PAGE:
China, Hong Kong & Macau travel guide
China, Hong Kong & Macau travel guide
There are numerous things to do in China, due to the size of the country. To make it easier, we have broken this guide down into sections below.
The Central Provinces
The south-central part of China is a huge area centred on the middle reaches of the Yangtze river, with the Himalaya to the west, the Qinling mountain range to the east and the mountainous parts of Yunnan province to the south.
Chengdu is the capital city of Sichuan province and a rapidly developing economic hub, although still with some traditional bustling backstreets. The major attraction is its Giant Panda Research Station, where you can observe these beautiful creatures up close. In complete contrast to this thriving metropolis, the Aba prefecture in northern Sichuan is home to three areas of outstanding natural beauty, which are all listed as Unesco world heritage sites: Jiuzhaigou Nature Reserve, Huanglongsi National Park and Siguniangshan National Park.
In central China's Hunan province there are also a number of national parks contained within Wulingyuan Scenic Area, consisting of subtropical forests, majestic peaks, waterfalls, limestone caves and rivers. Zhangjiajie National Forest Park is particularly worth visiting: its distinctive limestone karst pillars have inspired Chinese artists for centuries and Tianmen, the highest mountain in the area, is found here. Take the long cable car ride to Heaven’s Gate at the top, a naturally eroded hole in the mountain.
The South-Eastern Provinces
The focal point of south-eastern China is the giant municipality of Shanghai in the Jiangsu province. One of the most dynamic cities in the world with awe-inspiring architecture and a thirst for all things modern, it nevertheless remains an important port and centuries-old trading centre. Discover a fascinating history that can still be seen in the gardens, monasteries and street markets. Near to Shanghai is the peaceful historic town of Hangzhou. From Shanghai and Hangzhou you can easily reach the water towns of Zhouzhuang, Tongli, Wuzhen, Xitang and Luzhi. These picturesque towns on the Yangtze river are criss-crossed with canals and stone bridges.
Inland in Anhui province are some of China’s best-preserved colonial villages and traditional Chinese architecture. Huang Shan, or Yellow Mountain, is one of the most beautiful areas, with its breathtaking mountain views and surrounding countryside of traditional villages and paddies. The picturesque villages of Hongcun and Xidi are close to Huang Shan (Yellow Mountain), as are the ancient settlements of Wuyuan County in the Jiangxi province.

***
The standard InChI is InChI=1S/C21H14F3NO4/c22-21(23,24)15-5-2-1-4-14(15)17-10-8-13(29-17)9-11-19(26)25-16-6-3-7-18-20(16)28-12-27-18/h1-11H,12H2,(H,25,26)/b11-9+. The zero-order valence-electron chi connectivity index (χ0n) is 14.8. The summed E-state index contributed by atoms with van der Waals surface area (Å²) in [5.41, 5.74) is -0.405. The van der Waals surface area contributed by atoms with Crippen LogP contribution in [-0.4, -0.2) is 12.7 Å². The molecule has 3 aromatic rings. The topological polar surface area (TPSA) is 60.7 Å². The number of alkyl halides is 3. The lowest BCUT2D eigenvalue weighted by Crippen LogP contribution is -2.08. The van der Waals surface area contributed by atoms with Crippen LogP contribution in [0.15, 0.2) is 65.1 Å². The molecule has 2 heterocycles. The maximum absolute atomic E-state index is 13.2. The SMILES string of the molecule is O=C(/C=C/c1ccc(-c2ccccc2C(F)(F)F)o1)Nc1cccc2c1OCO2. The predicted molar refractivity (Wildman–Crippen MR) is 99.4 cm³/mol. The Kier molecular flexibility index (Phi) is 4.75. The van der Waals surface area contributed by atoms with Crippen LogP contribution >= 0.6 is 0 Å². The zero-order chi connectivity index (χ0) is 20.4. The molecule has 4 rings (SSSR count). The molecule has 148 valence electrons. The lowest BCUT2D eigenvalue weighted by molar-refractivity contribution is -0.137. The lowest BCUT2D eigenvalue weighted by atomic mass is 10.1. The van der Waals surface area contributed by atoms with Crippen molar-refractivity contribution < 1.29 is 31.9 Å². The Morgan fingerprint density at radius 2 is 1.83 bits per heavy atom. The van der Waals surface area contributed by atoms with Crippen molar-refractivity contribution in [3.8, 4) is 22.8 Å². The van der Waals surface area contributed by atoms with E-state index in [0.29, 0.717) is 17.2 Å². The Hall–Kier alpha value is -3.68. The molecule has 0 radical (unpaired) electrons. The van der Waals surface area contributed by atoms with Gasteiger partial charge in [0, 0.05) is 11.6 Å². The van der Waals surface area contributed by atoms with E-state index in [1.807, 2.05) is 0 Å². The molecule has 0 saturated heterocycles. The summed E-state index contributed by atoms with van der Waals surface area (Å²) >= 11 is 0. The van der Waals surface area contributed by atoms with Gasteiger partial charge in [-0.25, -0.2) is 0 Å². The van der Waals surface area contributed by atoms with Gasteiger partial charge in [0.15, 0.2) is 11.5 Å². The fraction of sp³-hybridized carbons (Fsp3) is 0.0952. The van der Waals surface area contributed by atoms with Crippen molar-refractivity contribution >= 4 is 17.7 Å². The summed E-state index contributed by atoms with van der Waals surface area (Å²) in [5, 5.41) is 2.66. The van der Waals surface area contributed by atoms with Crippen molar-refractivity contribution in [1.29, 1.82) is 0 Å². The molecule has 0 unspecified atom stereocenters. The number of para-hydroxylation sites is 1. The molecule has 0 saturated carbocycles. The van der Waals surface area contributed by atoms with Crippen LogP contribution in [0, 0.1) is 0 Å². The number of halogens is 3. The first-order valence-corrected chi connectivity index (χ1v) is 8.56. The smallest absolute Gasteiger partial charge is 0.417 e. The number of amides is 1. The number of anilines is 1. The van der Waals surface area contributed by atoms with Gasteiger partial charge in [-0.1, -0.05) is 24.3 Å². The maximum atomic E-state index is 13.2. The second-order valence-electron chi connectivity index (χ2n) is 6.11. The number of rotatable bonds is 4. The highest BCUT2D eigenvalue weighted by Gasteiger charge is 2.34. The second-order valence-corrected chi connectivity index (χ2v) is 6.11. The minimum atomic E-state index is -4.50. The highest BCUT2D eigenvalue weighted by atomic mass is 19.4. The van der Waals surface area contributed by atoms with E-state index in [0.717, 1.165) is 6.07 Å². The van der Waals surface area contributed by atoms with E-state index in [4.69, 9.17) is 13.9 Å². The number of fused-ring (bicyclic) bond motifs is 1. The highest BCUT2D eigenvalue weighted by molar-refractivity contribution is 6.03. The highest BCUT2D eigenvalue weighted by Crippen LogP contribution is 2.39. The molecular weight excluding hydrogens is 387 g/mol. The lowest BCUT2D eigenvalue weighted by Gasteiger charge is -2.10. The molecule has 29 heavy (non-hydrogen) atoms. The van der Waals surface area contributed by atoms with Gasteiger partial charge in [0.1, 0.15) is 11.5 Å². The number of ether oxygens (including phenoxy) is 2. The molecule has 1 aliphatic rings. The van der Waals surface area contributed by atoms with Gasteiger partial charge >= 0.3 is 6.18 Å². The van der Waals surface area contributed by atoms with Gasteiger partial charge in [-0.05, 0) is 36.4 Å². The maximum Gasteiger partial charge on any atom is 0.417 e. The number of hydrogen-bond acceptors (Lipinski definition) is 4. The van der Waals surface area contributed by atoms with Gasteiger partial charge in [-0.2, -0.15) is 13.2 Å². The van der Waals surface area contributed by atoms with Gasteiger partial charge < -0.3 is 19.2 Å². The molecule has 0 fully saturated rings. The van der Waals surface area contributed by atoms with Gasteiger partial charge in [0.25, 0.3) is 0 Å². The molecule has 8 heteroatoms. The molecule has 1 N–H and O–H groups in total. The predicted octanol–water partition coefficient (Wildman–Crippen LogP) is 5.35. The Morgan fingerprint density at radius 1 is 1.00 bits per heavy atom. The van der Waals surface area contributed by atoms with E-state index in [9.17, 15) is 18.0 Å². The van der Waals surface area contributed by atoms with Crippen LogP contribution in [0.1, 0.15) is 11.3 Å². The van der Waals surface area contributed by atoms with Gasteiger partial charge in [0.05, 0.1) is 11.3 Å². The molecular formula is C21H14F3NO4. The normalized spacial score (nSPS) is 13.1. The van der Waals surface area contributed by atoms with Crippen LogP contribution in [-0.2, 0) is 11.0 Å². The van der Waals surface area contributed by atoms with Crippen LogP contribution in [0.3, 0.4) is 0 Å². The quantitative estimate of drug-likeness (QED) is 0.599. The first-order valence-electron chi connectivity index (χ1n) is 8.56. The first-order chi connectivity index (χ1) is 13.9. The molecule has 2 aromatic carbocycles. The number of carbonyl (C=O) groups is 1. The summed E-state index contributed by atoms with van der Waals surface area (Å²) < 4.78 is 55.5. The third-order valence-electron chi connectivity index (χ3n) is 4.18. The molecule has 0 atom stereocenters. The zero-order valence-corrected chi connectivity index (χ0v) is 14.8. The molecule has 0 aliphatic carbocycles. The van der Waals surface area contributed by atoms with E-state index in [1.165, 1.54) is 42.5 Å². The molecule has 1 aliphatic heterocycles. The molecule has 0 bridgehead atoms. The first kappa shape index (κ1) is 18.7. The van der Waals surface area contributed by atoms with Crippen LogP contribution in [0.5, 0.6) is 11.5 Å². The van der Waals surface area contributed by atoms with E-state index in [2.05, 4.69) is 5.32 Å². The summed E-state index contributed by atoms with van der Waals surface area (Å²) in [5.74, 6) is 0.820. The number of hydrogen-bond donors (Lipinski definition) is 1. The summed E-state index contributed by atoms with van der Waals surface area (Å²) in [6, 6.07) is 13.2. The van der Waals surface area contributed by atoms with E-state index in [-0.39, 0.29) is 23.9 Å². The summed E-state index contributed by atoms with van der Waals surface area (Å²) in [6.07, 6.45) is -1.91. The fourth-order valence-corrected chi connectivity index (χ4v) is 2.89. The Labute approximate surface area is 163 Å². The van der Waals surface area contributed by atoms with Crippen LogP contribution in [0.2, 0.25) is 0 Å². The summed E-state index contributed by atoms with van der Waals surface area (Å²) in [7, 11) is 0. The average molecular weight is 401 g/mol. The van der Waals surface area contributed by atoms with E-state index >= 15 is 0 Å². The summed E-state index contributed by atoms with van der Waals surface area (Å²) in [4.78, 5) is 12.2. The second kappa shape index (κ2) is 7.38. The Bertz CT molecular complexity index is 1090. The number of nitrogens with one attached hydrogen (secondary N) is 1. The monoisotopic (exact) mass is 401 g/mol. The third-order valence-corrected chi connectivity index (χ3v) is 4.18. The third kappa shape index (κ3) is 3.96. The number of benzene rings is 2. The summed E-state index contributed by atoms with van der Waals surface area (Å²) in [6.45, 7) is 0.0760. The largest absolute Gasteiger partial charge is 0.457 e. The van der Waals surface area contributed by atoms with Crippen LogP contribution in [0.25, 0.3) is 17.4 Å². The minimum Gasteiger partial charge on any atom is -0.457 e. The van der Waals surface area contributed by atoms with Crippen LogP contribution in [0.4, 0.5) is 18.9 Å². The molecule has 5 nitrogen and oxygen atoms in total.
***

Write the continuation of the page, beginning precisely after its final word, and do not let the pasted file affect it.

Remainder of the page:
The imperial heartlands are considered the cradle of Chinese civilisation, and encompass the fertile basin of Huang He, or the ‘Yellow river’, China’s second longest river after the Yangtze. The region abounds in temples, monasteries and historic buildings.
Visit Xian, in the Shaanxi province, for a more traditional view of China. Home to the awe-inspiring Terracotta Warriors, it has impressive city walls, a number of outstanding temples and a fascinating mix of Buddhist and Islamic influences.
Travel north-east to the Shanxi province to visit the Unesco world heritage site of Pingyao, one of the best-preserved historic settlements in China, surrounded by a completely intact Ming dynasty city wall. Other sites to see in this province include the Buddhist temples carved out of a rock face at Yungang caves, and remnants of the Great Wall, one of the greatest man-made wonders of the world, at Desheng Bao.
The Great Wall can also be visited on a day trip from Beijing. Beijing is modernising at a tremendous pace, but still retains a historic atmosphere, both in the Forbidden City and within its hutong (narrow streets), offering a glimpse into a more traditional way of life.
The Southern Provinces
China has an astonishingly varied scenery, and within Yunnan province itself this ranges from alpine mountain ranges to tropical rainforests. This is considered by many to be the most beautiful part of China, its wonderful light being synonymous with Chinese art. Yunnan Stone Forest near Kunming is one of the natural wonders of the world, along with the dramatic cliffs and waterfalls of Tiger Leaping Gorge. Apart from marvelling at the natural beauty, visit the town of Lijiang, an old town of cobbled streets, wooden buildings, canals and lively markets, offering an excellent insight into traditional Chinese life.
In the Guangxi province, a cruise along the Li river in Guilin offers a great chance to appreciate this region's bizarre yet beautiful scenery of thrusting limestone peaks. The rice terraces of Longji, a few hours from Guilin, also provide for a breathtaking excursion.
If you’re looking for something a bit more urban and buzzing, make a stop in Hong Kong. Beneath the neon lights, this dynamic city has something for everyone, from fantastic shopping to a romantic harbour, flower and bird markets, tasty food stalls, scenic walks and fascinating museums.
Described as ‘the roof of the world’, Tibet is the highest region on Earth with an average altitude of 4,900 metres. Spectacular snow-capped mountains, rivers, lakes and open grassland dominate the landscape of the Tibetan plateau. It is an area brimming with culture and spirituality, with unique ethnic traditions influenced by Buddhism.
Visit Lhasa, the world’s highest city, and the enormous Potala Palace, once the main residence of the Dalai Lama and today a museum and Unesco world heritage site. Venture into the Himalaya and discover temples and monasteries, and, if you’re feeling adventurous, you can travel as far as the border with Nepal, reaching the north base camp of Everest.